Photo 6. Note the factory embossed “LINE” marking on this unfused ac disconnect (safety switch) just below the word “UTILITY” on the field-installed label. OK for backfeeding with the utility connection to the line terminals.

Marked “Line” and “Load,” To Backfeed or Not? AHJs have noted that many of the utility-required ac PV disconnect switches (visible blade, lockable open) have terminals marked “Line” and “Load,” but are being backfed because the utility connection should be made to the touch-shielded, protected, upper “Line” terminals (photo 6).  Section 690.13(F)(2) states:

“(2) Devices marked “line” and “load.” Devices marked with “line” and “load” shall not be permitted for backfeed or reverse current.”

This section appears to confirm the requirement that switches (as devices) so marked, should not be backfed. However, Section 705.12(B)(4) provides slightly different guidance:

“(4) Suitable for Backfeed. Circuit breakers, if backfed, shall be suitable for such operation.

Informational Note: Fused disconnects, unless otherwise marked, are suitable for backfeeding.”

Discussions with personnel at Underwriters Laboratories (UL) add additional weight to the Informational Note and confirm that there are no issues with backfeeding fused or unfused switched disconnects unless they are specifically marked with words “Not suitable for back feeding” or the equivalent. The “Line” or “Line” and “Load” markings on these switches are used to identify the shielded, protected terminals where the utility (or other most likely energized circuit when the switch is opened) is to be connected. Proposals for the 2020 NEC should clarify this area.


The ratings and application of overcurrent protective devices (OCPD) in PV dc and ac circuits are relatively straightforward. Some PV source circuits, where several conditions are met, can be installed without OCPD. Consideration should be given to circuits where a current-limited source is connected to a source with a much higher available fault current and in these circuits the OCPD should protect the circuit conductors at the source of that higher current. In general, all circuits should be protected for overloads and fault currents from all sources and the OCPD providing this protection should have appropriate ratings.

The requirements for disconnects in PV systems in the 2017 NEC are still in a state of flux as we learn how they should be applied. Common sense should prevail as these inconsistences are identified and worked out, either through TIAs to the 2017 NEC, information and clarifications from Underwriters Laboratories, or even changes for the 2020 NEC.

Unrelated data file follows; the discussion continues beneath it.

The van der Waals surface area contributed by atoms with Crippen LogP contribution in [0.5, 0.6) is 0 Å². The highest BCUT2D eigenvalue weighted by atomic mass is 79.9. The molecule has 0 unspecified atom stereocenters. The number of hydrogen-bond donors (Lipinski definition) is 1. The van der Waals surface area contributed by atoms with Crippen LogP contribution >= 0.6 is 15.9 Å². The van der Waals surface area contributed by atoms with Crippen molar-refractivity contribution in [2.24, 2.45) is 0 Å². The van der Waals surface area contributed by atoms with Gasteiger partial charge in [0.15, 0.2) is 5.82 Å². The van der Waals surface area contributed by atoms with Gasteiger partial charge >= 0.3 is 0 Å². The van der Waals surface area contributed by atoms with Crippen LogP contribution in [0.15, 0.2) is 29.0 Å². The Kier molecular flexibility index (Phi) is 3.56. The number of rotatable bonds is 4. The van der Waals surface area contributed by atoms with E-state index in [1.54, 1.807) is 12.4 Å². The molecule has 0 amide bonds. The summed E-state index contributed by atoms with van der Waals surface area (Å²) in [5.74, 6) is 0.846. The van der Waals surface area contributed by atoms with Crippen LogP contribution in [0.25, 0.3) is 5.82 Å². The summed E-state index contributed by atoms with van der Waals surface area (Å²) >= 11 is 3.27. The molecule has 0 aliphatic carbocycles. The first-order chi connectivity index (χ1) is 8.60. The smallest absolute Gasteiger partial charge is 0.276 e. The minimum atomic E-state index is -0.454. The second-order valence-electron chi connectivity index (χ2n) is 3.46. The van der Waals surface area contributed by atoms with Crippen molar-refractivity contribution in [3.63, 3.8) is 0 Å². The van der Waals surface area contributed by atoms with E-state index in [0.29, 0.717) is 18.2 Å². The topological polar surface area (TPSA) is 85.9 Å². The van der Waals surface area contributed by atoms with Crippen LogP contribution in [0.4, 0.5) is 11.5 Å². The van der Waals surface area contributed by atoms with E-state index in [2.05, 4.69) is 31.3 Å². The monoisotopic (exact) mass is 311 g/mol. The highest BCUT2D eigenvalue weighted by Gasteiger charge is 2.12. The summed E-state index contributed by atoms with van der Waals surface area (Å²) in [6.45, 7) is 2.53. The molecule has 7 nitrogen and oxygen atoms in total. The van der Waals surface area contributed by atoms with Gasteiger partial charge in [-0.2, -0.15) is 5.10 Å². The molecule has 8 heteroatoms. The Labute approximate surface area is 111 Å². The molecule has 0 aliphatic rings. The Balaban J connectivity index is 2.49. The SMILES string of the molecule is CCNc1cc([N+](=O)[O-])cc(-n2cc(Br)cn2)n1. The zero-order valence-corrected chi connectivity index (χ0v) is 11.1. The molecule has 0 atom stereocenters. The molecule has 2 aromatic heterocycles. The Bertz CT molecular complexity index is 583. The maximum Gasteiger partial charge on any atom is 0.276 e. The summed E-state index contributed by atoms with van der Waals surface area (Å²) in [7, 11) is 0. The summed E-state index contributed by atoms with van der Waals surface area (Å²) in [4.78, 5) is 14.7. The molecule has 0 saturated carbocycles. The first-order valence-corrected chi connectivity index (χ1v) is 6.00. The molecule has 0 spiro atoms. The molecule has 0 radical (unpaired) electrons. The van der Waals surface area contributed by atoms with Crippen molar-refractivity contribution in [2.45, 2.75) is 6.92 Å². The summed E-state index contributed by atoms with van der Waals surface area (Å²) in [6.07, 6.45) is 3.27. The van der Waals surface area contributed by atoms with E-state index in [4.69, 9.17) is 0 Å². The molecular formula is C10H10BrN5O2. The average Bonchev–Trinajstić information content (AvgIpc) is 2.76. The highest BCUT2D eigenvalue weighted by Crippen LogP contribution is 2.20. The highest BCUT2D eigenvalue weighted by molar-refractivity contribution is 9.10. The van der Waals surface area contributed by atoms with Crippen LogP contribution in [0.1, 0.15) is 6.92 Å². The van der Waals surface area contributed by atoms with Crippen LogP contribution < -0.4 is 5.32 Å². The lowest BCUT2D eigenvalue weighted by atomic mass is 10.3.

For More Information

The author has retired from the Southwest Technology Development Institute at New Mexico State University, but is devoting about 25% of his time to PV activities to keep involved in writing these “Perspectives on PV” articles in the IAEI News, and to stay active in the NEC and UL Standards development process. Seven- to eight-hour presentations are still available on PV and the Code, and they cover 2011-2017 NEC requirements. He can be reached at: e-mail:, phone: 575-646-6105

The Southwest Technology Development Institute web site maintains a PV Systems Inspector/Installer Checklist and all copies of the previous “Perspectives on PV” articles for easy downloading. A color copy of the latest version (1.93) of the 150-page, Photovoltaic Power Systems and the 2005 National Electrical Code: Suggested Practices, written by the author, may be downloaded from this web site:


John Wiles will be making three of his all-day PV and The NEC presentations on the East Coast in March.

Sponsored by the IEC-Chesapeake, they will be held in Dulles, VA on March 6th, Wilmington, DE on March 7th, and on March 8th in Laurel, MD.

See details on this web link:

For more information and registration, contact 301-621-9545. Early registration ends on February 6, 2018.

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John Wiles retired in April 2013 as a Senior Research Engineer at the Southwest Technology Development Institute at New Mexico State University. However, he works part time as 25% employee and continues to assist the PV industry, electrical contractors, electrical inspectors, and purchasing agencies in understanding the PV requirements of the National Electrical Code (NEC). He is an active member on six UL Standards Technical Panels. John served as Secretary for the PV Industry Forum involved with Article 690 of the NEC. Over 30 submissions were accepted for the 2011 NEC and 55 proposals were submitted for the 2014 Code. He drafted the text for Article 690 in the 2005 NEC Handbook and 2008 NEC Handbook. Fieldwork involves balance of systems design for PV systems, inspections and acceptance testing of PV systems, test and evaluation of PV components, and the design and installation of data acquisition systems. He bought his first codebook in 1960 and installed his first PV system in 1984. He lived in an off-grid, PV/wind-powered home (permitted and inspected, of course) with his wife Patti, two dogs, and a cat for more than 16 years. His retirement home currently has a 8.5 kW utility-interactive PV system will full-house battery backup and now has three dogs and two cats. He writes the “Perspectives on PV” series of articles for the International Association of Electrical Inspectors in their IAEI News magazine and has published an IAEI book on PV and the NEC for inspectors and plan reviewers. He has a Master of Science Degree in Electrical Engineering.